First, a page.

High Court rules Net Zero Strategy breaches UK’s climate obligations
A High Court judge has ruled that the government’s Net Zero Strategy breaches its obligations under the Climate Change Act and it will need to revise it to show how key emissions reduction targets will be met.
The legal challenge was brought by environmental campaigners Friends of the Earth, ClientEarth, Good Law Project and private individual Jo Wheatley.
In its judgment, the court found that the Net Zero Strategy, which sets out plans to decarbonise the economy, doesn’t meet the government’s obligations under the Climate Change Act to produce detailed climate policies that show how the UK’s legally binding carbon budgets will be met.
It also found that parliament and the public were effectively kept in the dark about a shortfall in meeting a key target to cut emissions.
The ruling states that Greg Hands, the minister for business, energy and industrial strategy, who was responsible for signing off the Net Zero Strategy, didn’t have the legally required information on how carbon budgets would be met even though he approved the strategy.
The judge also concluded that the net zero strategy “lacked any quantitative assessment of the contributions expected to be made by individual policies to reductions in (greenhouse gas) emissions” and the report did not reveal that the analysis put before Hands left a “shortfall” against the required reductions, or of how that shortfall was expected to be met.
Now that it’s been found unlawful, the government will have to update its climate strategy to include a quantified account of how its policies will achieve climate targets, based on a realistic assessment of what it expects them to deliver. The updated strategy will have to be presented to parliament for scrutiny by MPs.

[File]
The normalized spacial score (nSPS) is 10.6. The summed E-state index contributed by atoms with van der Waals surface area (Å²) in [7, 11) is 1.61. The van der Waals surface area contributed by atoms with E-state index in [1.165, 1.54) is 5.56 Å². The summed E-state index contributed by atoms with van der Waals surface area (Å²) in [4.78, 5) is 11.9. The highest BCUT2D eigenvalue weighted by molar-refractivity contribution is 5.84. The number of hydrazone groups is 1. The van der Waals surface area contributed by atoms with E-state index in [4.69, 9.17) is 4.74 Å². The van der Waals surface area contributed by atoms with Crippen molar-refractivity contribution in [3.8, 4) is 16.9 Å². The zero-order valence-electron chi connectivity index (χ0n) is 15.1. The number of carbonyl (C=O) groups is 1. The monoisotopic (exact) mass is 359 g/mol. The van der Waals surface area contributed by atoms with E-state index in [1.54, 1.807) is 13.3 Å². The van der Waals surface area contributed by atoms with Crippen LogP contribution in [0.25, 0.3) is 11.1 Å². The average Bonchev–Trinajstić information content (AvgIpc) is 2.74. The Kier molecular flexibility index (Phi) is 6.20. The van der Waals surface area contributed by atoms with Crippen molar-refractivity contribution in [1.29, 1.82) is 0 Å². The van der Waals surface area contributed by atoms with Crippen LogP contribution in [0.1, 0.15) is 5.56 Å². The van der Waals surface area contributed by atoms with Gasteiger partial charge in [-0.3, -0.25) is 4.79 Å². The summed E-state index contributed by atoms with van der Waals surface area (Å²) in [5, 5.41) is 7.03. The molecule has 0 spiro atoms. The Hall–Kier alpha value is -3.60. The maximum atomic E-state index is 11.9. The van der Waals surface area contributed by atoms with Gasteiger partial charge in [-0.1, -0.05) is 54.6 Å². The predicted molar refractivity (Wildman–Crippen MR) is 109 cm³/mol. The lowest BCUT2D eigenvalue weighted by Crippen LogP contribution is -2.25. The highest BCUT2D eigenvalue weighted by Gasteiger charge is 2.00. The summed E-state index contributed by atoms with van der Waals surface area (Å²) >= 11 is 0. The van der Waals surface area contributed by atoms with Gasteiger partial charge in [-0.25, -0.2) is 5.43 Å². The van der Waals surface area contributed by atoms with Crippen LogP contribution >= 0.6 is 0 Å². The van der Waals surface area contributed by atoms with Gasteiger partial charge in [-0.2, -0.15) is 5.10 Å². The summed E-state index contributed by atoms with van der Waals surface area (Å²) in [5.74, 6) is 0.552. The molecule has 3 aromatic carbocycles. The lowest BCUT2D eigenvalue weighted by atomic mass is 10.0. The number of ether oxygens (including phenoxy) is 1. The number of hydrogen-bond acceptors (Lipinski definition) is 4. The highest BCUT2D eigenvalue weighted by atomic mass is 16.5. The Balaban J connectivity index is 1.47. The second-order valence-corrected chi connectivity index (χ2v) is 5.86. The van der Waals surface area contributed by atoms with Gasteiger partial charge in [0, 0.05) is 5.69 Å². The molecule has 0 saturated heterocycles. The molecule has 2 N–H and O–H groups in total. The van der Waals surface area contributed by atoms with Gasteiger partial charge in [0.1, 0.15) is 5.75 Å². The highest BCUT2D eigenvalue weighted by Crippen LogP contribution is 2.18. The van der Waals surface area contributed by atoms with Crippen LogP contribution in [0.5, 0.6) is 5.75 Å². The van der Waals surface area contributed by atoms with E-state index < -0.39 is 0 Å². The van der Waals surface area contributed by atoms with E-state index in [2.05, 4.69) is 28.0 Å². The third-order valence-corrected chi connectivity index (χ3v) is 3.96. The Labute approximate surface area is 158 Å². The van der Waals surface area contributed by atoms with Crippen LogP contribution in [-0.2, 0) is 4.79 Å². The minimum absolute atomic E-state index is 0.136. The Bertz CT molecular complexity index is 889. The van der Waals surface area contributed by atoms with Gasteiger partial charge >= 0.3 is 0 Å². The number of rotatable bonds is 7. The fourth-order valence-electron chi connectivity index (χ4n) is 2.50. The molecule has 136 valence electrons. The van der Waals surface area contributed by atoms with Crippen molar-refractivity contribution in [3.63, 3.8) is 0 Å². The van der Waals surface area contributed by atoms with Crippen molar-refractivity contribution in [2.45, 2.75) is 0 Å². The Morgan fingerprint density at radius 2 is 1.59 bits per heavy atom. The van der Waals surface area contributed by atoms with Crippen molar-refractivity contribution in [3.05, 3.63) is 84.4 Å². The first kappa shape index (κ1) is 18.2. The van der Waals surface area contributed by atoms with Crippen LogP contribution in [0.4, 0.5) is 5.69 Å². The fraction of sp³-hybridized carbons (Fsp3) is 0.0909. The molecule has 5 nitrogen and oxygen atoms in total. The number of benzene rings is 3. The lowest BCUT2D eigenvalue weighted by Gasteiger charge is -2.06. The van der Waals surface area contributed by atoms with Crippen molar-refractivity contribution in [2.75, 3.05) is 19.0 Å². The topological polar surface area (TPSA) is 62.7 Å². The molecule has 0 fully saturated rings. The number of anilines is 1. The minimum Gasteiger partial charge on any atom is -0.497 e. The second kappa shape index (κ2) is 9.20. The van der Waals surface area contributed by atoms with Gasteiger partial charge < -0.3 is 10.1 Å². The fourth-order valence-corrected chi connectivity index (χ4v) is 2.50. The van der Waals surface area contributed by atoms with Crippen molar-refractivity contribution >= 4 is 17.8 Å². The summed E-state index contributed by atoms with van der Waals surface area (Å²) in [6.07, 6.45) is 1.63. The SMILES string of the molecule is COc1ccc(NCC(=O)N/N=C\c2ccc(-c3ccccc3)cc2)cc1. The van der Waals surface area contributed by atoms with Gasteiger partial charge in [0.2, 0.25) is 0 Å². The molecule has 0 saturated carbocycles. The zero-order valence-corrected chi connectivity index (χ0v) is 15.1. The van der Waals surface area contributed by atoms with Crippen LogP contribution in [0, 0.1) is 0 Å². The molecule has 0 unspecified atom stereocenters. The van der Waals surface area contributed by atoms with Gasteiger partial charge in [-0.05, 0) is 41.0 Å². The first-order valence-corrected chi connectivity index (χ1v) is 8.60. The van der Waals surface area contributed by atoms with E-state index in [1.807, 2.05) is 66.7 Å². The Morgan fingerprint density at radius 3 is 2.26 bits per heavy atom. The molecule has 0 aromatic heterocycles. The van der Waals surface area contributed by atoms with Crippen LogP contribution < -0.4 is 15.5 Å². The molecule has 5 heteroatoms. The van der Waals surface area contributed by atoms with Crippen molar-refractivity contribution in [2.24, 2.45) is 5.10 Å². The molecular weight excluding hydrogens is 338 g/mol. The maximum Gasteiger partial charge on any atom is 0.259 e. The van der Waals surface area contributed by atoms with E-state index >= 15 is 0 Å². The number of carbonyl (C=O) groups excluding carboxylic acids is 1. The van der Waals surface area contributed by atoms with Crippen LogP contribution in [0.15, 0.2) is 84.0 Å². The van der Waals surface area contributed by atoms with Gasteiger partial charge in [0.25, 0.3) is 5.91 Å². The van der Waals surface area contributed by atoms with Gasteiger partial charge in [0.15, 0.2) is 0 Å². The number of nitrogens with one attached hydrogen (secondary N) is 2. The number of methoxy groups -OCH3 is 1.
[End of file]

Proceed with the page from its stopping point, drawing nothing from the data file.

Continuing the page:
The Climate Change Committee (CCC) recently found that credible plans exist for just two-fifths of the government’s required emissions reductions. The judgment strengthens the critical expert role of the committee by stating that their advice must be given “considerable weight”.
UK emissions are now almost half (47 per cent) their 1990 levels, but still rose by 4 per cent in 2021 as the economy began to recover from the Covid-19 pandemic.
During the court proceedings, it emerged that behind-the-scenes calculations by civil servants to quantify the impact of emissions cuts from policies in the government’s Net Zero Strategy did not add up to the reductions necessary to meet the sixth carbon budget – the volume of greenhouse gases the UK can emit during the period 2033-37.
Friends of the Earth lawyer Katie de Kauwe said: “We’re proud to have worked on this historic case. Taking strong action to cut carbon emissions is a win-win. Not only is it essential to preventing climate breakdown, but we can also tackle the cost of living crisis with cheap, renewable energy.
“This landmark ruling is a huge victory for climate justice and government transparency. It shows that the Climate Change Act is a piece of legislation which has teeth and can, if necessary, be enforced through our court system if the government does not comply with its legal duties.”
Sam Hunter Jones, senior lawyer at ClientEarth, said: “This decision is a breakthrough moment in the fight against climate delay and inaction. It forces the Government to put in place climate plans that will actually address the crisis.
“The court has emphasised that the risks to delivery of the UK’s climate targets are ‘all- important’ – the government must now address those risks when it prepares a revised strategy that meets the requirements of the Climate Change Act.
“This is also an opportunity to move further and faster away from the expensive fossil fuels that are adding to the crippling cost-of-living crisis people are facing. The decision confirms that the government must show how its plans will deliver the carbon budget targets in full.
“Its approach must also be realistic and based on what it actually expects its plans to achieve and the government must set out the emissions reductions expected from its individual policies, so that the public and parliament can properly hold it to account. This is a huge win for climate justice and accountability.”
A BEIS spokesperson said: “The Net Zero Strategy remains government policy and has not been quashed.
“The judge made no criticism about the substance of our plans which are well on track and, in fact, the claimants themselves described them as ‘laudable’ during the proceedings.”
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